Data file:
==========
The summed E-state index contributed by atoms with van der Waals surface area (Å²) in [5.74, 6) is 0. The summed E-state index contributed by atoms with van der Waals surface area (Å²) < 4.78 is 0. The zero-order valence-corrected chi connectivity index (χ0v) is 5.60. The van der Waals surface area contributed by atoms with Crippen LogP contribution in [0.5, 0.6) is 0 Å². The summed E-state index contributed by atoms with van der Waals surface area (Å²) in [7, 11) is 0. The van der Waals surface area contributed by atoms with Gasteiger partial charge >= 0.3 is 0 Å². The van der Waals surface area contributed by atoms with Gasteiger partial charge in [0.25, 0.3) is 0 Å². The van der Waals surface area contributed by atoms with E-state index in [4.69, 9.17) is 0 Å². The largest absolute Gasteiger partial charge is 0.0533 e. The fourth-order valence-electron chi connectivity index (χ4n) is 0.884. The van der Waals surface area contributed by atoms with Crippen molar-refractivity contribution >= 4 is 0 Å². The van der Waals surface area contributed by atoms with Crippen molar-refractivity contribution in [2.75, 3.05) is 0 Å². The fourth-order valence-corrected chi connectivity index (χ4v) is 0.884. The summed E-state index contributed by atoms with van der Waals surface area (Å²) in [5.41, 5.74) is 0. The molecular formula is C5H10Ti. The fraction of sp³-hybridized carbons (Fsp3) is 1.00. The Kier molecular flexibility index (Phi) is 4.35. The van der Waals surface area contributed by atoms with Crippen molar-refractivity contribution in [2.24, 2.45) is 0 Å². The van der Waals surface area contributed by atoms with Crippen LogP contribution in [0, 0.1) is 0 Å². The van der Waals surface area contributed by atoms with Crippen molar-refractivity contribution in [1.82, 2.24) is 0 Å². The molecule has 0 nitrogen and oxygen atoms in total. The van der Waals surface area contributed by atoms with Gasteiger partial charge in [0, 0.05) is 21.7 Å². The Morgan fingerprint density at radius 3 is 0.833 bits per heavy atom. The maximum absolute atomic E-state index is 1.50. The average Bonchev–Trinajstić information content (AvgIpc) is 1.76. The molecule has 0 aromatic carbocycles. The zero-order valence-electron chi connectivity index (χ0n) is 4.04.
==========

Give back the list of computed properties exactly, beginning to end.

The summed E-state index contributed by atoms with van der Waals surface area (Å²) in [5.74, 6) is 0. The summed E-state index contributed by atoms with van der Waals surface area (Å²) < 4.78 is 0. The zero-order valence-corrected chi connectivity index (χ0v) is 5.60. The van der Waals surface area contributed by atoms with Crippen LogP contribution in [0.5, 0.6) is 0 Å². The summed E-state index contributed by atoms with van der Waals surface area (Å²) in [7, 11) is 0. The van der Waals surface area contributed by atoms with Gasteiger partial charge >= 0.3 is 0 Å². The van der Waals surface area contributed by atoms with Gasteiger partial charge in [0.25, 0.3) is 0 Å². The van der Waals surface area contributed by atoms with E-state index in [4.69, 9.17) is 0 Å². The largest absolute Gasteiger partial charge is 0.0533 e. The fourth-order valence-electron chi connectivity index (χ4n) is 0.884. The van der Waals surface area contributed by atoms with Crippen molar-refractivity contribution >= 4 is 0 Å². The van der Waals surface area contributed by atoms with Crippen molar-refractivity contribution in [2.75, 3.05) is 0 Å². The fourth-order valence-corrected chi connectivity index (χ4v) is 0.884. The summed E-state index contributed by atoms with van der Waals surface area (Å²) in [5.41, 5.74) is 0. The molecular formula is C5H10Ti. The fraction of sp³-hybridized carbons (Fsp3) is 1.00. The Kier molecular flexibility index (Phi) is 4.35. The van der Waals surface area contributed by atoms with Crippen molar-refractivity contribution in [2.24, 2.45) is 0 Å². The van der Waals surface area contributed by atoms with Crippen LogP contribution in [0, 0.1) is 0 Å². The van der Waals surface area contributed by atoms with Crippen molar-refractivity contribution in [1.82, 2.24) is 0 Å². The molecule has 0 nitrogen and oxygen atoms in total. The van der Waals surface area contributed by atoms with Gasteiger partial charge in [0, 0.05) is 21.7 Å². The Morgan fingerprint density at radius 3 is 0.833 bits per heavy atom. The maximum absolute atomic E-state index is 1.50. The average Bonchev–Trinajstić information content (AvgIpc) is 1.76. The molecule has 0 aromatic carbocycles. The zero-order valence-electron chi connectivity index (χ0n) is 4.04.